Spink, Auction 16014, March 22, 2016, Lot 423. Realized £15,000 (about $21,325 USD; estimate £15,000-20,000).
 Dix Noonan Webb Auction 140, March 15 2017, Lot 280. Realized £42,000 (about $51,332 USD; estimate £12,000 – 15,000).
 CNG Triton XXIII, January 14, 2020, Lot 1296. Realized $17,000 USD (estimate $10,000).
 Ira & Larry Goldberg, Auction 104, June 12, 2018, Lot 4051. Realized $10,000 USD (estimate $8,000 – 9,000).
Allen, Martin. “The English Crown and the Coinage: 1399-1485”, The Fifteenth Century. Linda Clark (editor). Woodbridge UK (2014)
Blunt, C. E. and C.A. Whitton. “The Coinage of Edward IV and Henry VI (Restored)”, British Numismatic Journal 25 (1945 – 1947)
Allen, Martin. “Silver production and the money supply in England and Wales, 1086-1500”, Economic History Review 64 (2011)
Bicheno, Hugh. Battle Royal: The Wars of the Roses 1440-1462. New York (2017)
Brooke. G. C. English Coins. London (1950)
Ghey, Eleanor. Hoards: Hidden History. London (2015)
Grierson, Philip. Coins of Medieval Europe. London (1991)
Horrox, Rosemary. “Yorkist and Early Tudor England”, The New Cambridge Medieval History. Christopher Allmand (editor). Cambridge (2008)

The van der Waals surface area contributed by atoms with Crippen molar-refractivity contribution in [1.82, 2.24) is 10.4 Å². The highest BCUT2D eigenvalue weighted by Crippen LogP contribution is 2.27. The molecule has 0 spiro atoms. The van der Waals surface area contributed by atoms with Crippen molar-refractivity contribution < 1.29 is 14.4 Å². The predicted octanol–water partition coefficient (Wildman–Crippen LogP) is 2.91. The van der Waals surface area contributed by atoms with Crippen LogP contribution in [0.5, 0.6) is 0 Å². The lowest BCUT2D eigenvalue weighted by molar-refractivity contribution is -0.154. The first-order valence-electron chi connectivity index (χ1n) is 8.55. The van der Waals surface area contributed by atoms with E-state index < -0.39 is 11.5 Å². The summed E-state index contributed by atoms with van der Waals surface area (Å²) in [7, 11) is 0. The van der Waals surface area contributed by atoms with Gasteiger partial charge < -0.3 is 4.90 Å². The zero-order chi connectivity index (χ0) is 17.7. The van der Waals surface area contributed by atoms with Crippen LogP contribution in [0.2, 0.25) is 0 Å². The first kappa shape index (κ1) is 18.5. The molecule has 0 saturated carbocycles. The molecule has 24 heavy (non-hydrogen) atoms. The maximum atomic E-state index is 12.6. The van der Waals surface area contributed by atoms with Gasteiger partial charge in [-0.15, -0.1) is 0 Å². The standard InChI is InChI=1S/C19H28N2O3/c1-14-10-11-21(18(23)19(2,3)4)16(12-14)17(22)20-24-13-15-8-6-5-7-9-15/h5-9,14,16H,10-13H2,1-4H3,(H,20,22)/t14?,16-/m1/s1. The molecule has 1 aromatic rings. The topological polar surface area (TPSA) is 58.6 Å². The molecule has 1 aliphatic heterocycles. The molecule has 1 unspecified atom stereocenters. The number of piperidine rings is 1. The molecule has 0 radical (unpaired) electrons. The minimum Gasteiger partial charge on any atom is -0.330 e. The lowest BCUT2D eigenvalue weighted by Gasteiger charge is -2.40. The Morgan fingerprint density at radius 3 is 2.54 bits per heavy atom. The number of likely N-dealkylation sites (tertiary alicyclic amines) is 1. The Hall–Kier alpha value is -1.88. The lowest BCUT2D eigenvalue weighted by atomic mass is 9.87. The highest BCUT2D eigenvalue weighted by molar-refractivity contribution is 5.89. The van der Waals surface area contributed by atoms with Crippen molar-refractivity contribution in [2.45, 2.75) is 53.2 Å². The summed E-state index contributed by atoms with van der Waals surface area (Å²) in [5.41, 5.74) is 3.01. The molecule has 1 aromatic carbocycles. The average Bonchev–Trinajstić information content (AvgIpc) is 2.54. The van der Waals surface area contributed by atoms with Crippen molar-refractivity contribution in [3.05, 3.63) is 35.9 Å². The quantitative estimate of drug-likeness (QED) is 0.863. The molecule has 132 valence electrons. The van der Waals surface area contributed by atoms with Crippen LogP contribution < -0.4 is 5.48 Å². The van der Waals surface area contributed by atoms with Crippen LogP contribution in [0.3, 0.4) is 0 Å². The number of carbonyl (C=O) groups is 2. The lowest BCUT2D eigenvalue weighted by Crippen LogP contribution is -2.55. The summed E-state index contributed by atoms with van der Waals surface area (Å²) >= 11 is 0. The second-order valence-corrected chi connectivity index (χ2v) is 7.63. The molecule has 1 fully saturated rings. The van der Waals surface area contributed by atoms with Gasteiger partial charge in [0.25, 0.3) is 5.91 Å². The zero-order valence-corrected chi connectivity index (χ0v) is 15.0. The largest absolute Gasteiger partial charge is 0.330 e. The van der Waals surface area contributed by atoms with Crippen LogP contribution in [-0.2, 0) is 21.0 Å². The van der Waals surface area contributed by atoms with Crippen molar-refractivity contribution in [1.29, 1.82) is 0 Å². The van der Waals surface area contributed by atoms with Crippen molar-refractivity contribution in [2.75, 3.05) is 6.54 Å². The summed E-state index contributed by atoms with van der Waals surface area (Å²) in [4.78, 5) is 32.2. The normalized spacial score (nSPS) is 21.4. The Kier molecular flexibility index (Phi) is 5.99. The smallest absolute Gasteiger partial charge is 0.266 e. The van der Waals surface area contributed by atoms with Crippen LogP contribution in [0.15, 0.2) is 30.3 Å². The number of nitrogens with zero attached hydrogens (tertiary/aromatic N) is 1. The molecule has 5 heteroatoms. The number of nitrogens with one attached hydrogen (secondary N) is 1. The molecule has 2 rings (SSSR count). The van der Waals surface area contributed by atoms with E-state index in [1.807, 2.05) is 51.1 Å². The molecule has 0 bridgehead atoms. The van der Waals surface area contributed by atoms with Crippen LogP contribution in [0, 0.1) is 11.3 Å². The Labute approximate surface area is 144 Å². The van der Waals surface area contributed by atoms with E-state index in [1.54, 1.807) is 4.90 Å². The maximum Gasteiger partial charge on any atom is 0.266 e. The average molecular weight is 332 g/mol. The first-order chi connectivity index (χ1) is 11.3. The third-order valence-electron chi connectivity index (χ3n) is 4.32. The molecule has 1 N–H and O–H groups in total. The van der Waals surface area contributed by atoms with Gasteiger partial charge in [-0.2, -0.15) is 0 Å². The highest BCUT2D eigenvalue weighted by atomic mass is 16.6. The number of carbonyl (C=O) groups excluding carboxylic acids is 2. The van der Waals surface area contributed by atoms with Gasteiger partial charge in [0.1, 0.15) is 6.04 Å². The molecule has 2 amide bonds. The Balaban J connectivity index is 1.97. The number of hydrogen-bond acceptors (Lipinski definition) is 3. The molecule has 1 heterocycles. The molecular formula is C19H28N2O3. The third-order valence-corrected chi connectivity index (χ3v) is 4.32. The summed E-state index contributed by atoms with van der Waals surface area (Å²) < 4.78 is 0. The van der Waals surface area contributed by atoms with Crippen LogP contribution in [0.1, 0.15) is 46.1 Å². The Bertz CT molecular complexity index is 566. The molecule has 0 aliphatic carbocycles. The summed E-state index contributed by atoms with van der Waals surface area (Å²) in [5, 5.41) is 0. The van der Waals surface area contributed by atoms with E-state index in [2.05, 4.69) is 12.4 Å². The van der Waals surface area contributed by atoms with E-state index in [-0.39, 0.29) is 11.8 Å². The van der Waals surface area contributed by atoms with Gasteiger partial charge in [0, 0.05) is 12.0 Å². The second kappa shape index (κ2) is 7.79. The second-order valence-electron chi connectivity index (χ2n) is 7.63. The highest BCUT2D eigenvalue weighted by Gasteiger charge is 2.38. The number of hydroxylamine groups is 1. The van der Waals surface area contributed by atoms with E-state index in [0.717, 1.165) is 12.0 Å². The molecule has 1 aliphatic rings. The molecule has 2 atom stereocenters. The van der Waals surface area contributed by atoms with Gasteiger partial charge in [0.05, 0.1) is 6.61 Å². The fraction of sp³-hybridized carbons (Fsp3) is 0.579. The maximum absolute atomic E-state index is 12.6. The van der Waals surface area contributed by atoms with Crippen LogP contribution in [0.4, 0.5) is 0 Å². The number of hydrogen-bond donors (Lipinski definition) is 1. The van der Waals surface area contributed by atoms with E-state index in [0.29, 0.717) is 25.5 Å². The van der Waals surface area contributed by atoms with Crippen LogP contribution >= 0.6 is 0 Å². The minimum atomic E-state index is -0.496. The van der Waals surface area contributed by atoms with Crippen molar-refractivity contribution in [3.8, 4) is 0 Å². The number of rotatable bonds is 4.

Mayhew, N. J. “The monetary background to the Yorkist recoinage of 1464-1471”, British Numismatic Journal 44 (1974)
McMurtry, Jo. Understanding Shakespeare’s England: A Companion for the American Reader. Hamden, CT (1989)
Neilands, Robin. The Wars of the Roses. New York (1992)
Penn, Thomas. The Brothers York: A Royal Tragedy. New York (2019)
Powell, Edward, “Lancastrian England”, The New Cambridge Medieval History. Christopher Allmand (editor). Cambridge (2008)
Seward, Desmond. The Wars of the Roses. New York (2007)
Skingley, Philip (editor). Coins of England & the United Kingdom (46th edition). London (2010)